Wednesday, 23 April 2014

ECG of the Week - 21st April 2014 - Interpretation

This week's ECG is from a 58yr old male brought in by ambulance following a polypharmacy overdose. 

Vital signs - BP 104/75 RR 9 T 37.2 Sats 96% GCS 6 (E=1 M=4 V=1 ) BSL 5.9

Check out the comments from our original post here.

Click to enlarge

  • 114 bpm
  • Regular
  • Sinus
  • LAD / Extreme (-90 deg)
  • PR - Normal (~160ms)
  • QRS - Prolonged (120ms)
  • QT - 360-400ms (QTc Bazette 500-550 ms)
  • ST Elevation V1-3 (2-4mm)
    • Discordant to QRS 
  • Deep S wave V1-4
  • Prominent T waves V1-4
  • Terminal R wave lead aVR
  • R wave ~4mm with R/S ratio of ~2
  • Late R wave transition
Broad range of potential causes given clinical history of overdose
  • ? Sodium Channel Blocker Toxicity
    • Tachycardia
    • QRS Prolongation
    • Terminal R wave lead aVR
  • ? Hyperkalaemia
    • Prominent T waves
    • QRS prolongation
    • ? Primary ingestion or secondary to other agents
  • Toxicological causes of QT prolongation
    • Tricyclic antidepressants (TCAs) also causing sodium channel toxicity
    • Anti-psychotics
    • Anti-arrythmics - Class 1A, 1C, III
    • Anti-histamines
  • Previous cardiac history
    • Old ECG changes
    • Ischaemia
My thoughts on potential lead reversal in this ECG

A number of comments on this ECG raised the possibility of a lead reversal given the morphology of the limb leads. On this ECG lead I is isoelectric with very low voltage, the inferior leads all have near identical morphology, and aVR & aVL are near identical.
The classic lead reversal which results in a flat lead I is a bilateral arm-leg reversal, i.e. LA with LL and RA with RL, however this also results in inversion of lead III, and leads II & aVF also become an inverted lead III - you can see an example towards the bottom of the page here.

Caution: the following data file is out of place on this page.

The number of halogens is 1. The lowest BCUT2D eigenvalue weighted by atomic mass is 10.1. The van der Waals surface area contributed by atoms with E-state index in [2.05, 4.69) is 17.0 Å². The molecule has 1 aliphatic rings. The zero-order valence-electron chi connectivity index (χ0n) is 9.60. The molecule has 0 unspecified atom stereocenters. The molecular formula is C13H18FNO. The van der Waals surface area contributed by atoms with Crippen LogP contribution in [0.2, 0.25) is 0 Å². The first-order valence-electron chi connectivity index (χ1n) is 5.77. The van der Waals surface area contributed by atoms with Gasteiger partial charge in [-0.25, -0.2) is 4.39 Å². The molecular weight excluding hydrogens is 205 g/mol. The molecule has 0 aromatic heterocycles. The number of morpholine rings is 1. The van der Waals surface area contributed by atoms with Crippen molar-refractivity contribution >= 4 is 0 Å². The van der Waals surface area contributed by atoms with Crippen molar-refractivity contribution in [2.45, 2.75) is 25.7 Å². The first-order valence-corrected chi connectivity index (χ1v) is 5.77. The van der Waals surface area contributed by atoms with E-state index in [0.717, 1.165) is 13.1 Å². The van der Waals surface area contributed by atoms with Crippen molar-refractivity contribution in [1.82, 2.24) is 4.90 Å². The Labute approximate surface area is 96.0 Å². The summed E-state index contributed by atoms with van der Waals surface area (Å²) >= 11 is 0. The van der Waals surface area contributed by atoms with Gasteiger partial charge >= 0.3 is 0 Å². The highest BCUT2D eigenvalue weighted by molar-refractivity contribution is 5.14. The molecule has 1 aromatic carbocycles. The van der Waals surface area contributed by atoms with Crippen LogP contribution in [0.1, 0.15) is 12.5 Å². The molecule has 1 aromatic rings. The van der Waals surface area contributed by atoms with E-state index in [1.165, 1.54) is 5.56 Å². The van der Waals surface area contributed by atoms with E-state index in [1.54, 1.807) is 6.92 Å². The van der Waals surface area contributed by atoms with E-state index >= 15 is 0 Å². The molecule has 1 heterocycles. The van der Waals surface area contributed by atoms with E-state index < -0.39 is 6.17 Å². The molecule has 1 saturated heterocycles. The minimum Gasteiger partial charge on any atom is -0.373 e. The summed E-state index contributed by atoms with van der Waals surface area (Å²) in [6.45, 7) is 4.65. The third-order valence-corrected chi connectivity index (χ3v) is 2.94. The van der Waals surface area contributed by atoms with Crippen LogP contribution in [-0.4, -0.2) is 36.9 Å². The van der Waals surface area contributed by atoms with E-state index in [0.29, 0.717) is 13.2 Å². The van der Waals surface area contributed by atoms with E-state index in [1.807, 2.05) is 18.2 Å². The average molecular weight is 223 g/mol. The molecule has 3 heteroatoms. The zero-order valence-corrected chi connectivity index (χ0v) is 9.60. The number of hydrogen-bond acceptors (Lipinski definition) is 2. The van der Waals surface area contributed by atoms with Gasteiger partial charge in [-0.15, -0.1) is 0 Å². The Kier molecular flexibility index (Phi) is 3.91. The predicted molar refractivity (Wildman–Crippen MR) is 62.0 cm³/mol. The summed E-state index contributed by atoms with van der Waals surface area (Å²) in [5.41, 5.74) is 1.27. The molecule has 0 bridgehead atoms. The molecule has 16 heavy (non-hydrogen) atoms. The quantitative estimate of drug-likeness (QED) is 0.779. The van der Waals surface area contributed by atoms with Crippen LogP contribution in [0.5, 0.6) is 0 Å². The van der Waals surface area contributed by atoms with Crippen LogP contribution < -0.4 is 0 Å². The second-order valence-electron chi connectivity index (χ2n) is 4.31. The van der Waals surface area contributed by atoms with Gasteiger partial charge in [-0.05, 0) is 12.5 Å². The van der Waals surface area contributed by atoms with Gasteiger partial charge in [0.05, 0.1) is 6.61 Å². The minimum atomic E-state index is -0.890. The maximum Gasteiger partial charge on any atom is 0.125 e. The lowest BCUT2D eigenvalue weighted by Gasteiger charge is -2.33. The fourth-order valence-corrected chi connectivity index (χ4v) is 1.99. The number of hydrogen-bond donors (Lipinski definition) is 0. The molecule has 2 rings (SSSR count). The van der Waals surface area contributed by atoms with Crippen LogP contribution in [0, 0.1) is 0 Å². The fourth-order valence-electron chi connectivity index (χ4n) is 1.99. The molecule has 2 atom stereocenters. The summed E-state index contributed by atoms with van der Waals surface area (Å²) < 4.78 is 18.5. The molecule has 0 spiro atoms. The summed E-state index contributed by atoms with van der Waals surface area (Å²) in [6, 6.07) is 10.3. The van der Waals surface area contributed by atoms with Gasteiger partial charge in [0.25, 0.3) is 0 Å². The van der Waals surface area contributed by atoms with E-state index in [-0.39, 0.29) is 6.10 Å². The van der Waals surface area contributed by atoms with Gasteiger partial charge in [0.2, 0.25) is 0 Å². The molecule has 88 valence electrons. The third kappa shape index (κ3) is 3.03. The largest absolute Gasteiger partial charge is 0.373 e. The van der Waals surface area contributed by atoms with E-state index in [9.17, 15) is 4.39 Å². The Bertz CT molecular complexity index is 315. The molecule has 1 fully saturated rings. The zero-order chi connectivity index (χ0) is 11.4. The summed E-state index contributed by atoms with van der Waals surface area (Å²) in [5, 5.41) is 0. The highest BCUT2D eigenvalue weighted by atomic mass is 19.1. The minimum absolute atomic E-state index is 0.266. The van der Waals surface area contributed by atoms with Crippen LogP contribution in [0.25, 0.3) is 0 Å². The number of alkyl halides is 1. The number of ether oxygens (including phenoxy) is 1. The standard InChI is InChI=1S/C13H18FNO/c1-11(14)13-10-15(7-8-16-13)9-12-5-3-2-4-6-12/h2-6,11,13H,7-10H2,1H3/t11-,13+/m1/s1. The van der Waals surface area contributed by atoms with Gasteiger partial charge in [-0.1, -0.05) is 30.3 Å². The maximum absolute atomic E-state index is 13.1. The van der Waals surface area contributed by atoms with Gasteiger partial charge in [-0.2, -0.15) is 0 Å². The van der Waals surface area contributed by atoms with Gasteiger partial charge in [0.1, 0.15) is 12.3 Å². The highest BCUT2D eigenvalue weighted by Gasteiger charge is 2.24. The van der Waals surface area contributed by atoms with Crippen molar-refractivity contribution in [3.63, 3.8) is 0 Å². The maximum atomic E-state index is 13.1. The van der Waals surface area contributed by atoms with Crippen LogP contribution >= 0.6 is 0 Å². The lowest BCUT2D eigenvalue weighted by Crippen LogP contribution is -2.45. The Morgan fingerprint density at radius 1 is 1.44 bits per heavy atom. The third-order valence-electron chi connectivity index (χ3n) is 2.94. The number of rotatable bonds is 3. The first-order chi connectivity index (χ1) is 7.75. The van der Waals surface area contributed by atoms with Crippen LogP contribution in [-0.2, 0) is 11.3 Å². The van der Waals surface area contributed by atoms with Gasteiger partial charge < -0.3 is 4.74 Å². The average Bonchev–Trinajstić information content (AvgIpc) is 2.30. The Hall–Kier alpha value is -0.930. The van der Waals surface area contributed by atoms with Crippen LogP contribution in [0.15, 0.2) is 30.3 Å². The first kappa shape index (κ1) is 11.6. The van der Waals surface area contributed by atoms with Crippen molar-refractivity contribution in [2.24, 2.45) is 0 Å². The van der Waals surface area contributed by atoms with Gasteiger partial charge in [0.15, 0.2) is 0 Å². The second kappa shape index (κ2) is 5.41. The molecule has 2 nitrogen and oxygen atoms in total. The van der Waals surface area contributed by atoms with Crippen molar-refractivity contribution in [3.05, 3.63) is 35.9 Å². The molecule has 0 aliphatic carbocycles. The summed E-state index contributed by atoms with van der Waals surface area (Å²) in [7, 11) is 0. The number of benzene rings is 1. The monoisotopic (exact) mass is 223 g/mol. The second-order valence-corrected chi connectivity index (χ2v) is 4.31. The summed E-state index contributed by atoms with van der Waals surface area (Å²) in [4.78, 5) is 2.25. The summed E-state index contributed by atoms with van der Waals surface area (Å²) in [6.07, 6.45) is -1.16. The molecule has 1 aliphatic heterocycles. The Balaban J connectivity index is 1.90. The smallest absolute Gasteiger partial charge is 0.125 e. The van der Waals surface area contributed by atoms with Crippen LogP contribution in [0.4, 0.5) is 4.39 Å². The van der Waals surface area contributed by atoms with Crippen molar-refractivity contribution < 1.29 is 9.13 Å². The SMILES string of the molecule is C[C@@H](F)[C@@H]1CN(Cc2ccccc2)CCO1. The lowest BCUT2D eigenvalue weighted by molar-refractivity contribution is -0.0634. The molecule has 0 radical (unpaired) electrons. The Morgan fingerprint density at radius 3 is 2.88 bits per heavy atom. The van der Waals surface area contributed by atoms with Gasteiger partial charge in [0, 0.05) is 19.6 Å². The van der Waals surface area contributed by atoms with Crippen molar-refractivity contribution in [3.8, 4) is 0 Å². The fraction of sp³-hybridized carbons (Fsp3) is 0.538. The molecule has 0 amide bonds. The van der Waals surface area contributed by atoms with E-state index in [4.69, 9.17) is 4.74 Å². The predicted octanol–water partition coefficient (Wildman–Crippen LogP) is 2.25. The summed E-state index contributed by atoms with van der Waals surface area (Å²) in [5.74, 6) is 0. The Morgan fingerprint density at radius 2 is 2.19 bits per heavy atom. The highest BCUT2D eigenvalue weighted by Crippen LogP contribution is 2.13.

I find the p and T waves very useful in determining potential lead reversal and in this ECG the p and T waves in the inferior leads are positive with a normal morphology making a lead reversal very unlikely. 
The other possible lead reversal would be a RA-LA reversal, this results in aVL and aVR switching places, inversion of lead I, and leads II and III switch places. The potential effects of that reversal on this ECG would be minimal given the near identical morphologies comparing leads aVR with aVF and lead II with lead III. Lead I is so low voltage that it's difficult to establish if it is inverted but I can convince myself the T waves appear positive.

What happened ?

 Initial assessment included an early blood gas which showed:     
  • pH 6.92
  • pCO2  too high to generate reading on machine
  • K  4.4 mmol/L
Given the patients significant reduced conscious level and history of polypharmacy OD the patient was intubated with pre-RSI sodium bicarbonate and calcium gluconate. Following intubation the patient was hyperventilated to a pH of 7.5 and transferred to ICU for ongoing management. 

The ECG below was performed 1 hour after the initial ECG following sodium bicarbonate, calcium gluconate and hyperventilation.

Click to enlarge
The ECG now shows resolution of the QRS widening and tachycardia. The QT remains prolonged with a QT of 600ms, and QTc of ~650ms. This normalised during the ICU stay and the patient had no episodes of tachyarrhythmia. The patient also had mild/moderate hypocalcaemia, corrected calcium 1.19 mmol/L.

Collateral history suggested the patient did not have access to sodium channel blocking agents and the main agents thought to be contributory were opiates, benzodiazepines and paracetamol. These agents don't explain the QRS and QT changes seen on the ECG,some of the ECG features may be due to the severe acidaemia, hypocalcaemia, and cellular potassium shifts but I'd remain suspicious about other co-ingestants.

The patient remained intubated for several days and their recovery was complicated by a transient transaminitis secondary to concurrent large paracetamol overdose.

References / Further Reading

Life in the Fast Lane

  • Chan TC, Brady WJ, Harrigan RA, Ornato JP, Rosen P. ECG in Emergency Medicine and Acute Care. Elsevier Mosby 2005.